Physicists Awarded Nobel for Accelerating Universe Discovery


This colorized Chandra image of a supernova 1a remnant shows X-rays produced by high-energy particles (blue) and multimillion degree gas (red/green.) Photo by NASA/CXC/Rutgers/J.Hughes et al.

Three U.S. physicists won the Nobel Prize in physics Tuesday for discovering, by studying supernovae, that the universe is not just expanding, but speeding up.

One half of the prize was awarded to Saul Perlmutter of the Lawrence Berkeley National Laboratory, and the other half was jointly awarded to Brian Schmidt of Australian National University and Adam Riess of Johns Hopkins University and Space Telescope Science Institute. The teams presented research in 1998 that mapped the universe by locating and measuring the most far flung supernovae. Their finding, that the most distant supernovae appeared to be moving faster, was at first, astonishing.

The discovery boils down to measuring the history of cosmic expansion, said Robert Kirshner of the Harvard-Smithsonian Center for Astrophysics, who was also involved in the research. “What they found is that the universe wasn’t slowing down due to gravity, but speeding up,” he said. “That meant there was something else that isn’t so obvious that’s making the universe accelerate. That’s what we call dark energy. The observation was acceleration. The inference was that dark energy is doing it.”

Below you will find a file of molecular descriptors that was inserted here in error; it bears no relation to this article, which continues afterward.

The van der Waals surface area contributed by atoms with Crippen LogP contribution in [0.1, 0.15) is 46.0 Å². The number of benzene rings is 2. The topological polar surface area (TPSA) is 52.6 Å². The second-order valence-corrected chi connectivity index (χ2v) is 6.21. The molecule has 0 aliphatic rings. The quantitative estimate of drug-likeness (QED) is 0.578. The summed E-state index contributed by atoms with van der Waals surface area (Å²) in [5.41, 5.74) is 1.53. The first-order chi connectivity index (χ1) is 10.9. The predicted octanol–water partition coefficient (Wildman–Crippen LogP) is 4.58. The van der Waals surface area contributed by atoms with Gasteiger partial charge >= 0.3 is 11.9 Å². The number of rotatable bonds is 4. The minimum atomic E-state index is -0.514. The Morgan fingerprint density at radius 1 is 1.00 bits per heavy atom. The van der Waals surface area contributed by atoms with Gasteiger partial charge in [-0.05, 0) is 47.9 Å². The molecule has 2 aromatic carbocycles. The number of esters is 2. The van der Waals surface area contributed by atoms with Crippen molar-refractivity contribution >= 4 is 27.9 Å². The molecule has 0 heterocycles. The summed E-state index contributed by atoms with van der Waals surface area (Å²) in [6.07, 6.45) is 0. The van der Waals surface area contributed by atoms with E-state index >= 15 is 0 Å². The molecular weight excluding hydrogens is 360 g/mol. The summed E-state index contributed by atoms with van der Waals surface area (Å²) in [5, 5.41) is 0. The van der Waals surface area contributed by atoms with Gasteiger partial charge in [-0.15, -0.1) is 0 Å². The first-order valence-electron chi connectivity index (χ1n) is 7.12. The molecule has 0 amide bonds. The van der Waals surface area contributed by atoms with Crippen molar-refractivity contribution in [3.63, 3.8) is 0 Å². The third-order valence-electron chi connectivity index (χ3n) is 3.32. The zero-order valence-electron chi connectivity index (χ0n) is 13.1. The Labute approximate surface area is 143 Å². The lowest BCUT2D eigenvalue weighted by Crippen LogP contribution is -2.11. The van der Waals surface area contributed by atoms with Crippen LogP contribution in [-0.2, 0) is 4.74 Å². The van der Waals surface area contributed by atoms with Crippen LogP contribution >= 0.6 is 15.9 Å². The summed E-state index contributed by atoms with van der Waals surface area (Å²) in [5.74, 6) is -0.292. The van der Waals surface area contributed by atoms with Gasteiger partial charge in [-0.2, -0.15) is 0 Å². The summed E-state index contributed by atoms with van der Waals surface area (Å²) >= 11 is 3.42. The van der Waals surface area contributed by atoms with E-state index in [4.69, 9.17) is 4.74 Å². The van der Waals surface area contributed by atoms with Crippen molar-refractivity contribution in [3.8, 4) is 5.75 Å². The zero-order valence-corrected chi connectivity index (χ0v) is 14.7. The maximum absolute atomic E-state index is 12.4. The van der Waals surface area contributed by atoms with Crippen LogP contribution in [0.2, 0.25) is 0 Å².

Universal expansion depends on a tug of war between gravity trying to slow things down and dark energy trying to speed things up. While there are still many questions about what exactly dark energy is, the commonly held theory is that it makes up most — about three-quarters — of the energy in the universe. Stars and galaxies constitute only a small fraction — about 5 percent.

To map the changes in the universe, the teams studied a specific kind of supernovae called Type 1a Supernovae. These supernovae are caused when compact stars called white dwarfs, as heavy as the sun but as small as the Earth, spectacularly explode like a bomb, emitting as much light as a whole galaxy as they release all of their nuclear energy at once.

They are useful to study because their light curves — their rising and falling brightness over time — are nearly the same, and they are bright enough to be seen at tremendous distances.

The two research teams found more than 50 distant supernovae whose light was weaker than expected. The discovery came as a complete surprise even to the laureates themselves, according to the Royal Swedish Academy of Sciences.

“By the end of 1997, we had this data that were staring us in the face that said that the universe is accelerating,” Kirshner said. But it took courage to go out on a limb with a theory that second guessed Einstein’s theory. “The idea that we were seeing something that had to do with the cosmological constant was repulsive to us,” he said. But it helped that Perlmutter’s team had a data set “that showed this same wacky result.”

Supernovae peak for about a month. The scientists had to measure the changing brightness and the color of the supernova during this time in order to get an accurate distance. “Supernovae are like fish,” Kirshner said. “After you catch them, you have to use them within a couple of days.”

Schmidt spoke to the Nobel committee from Australia just after the announcement. “I feel weak at the knees, very excited and somewhat amazed by the situation,” he said. “It’s been a pretty exciting last half hour.”

The Nobel Prize for medicine came out on Monday. The award for chemistry will be handed out on Wednesday.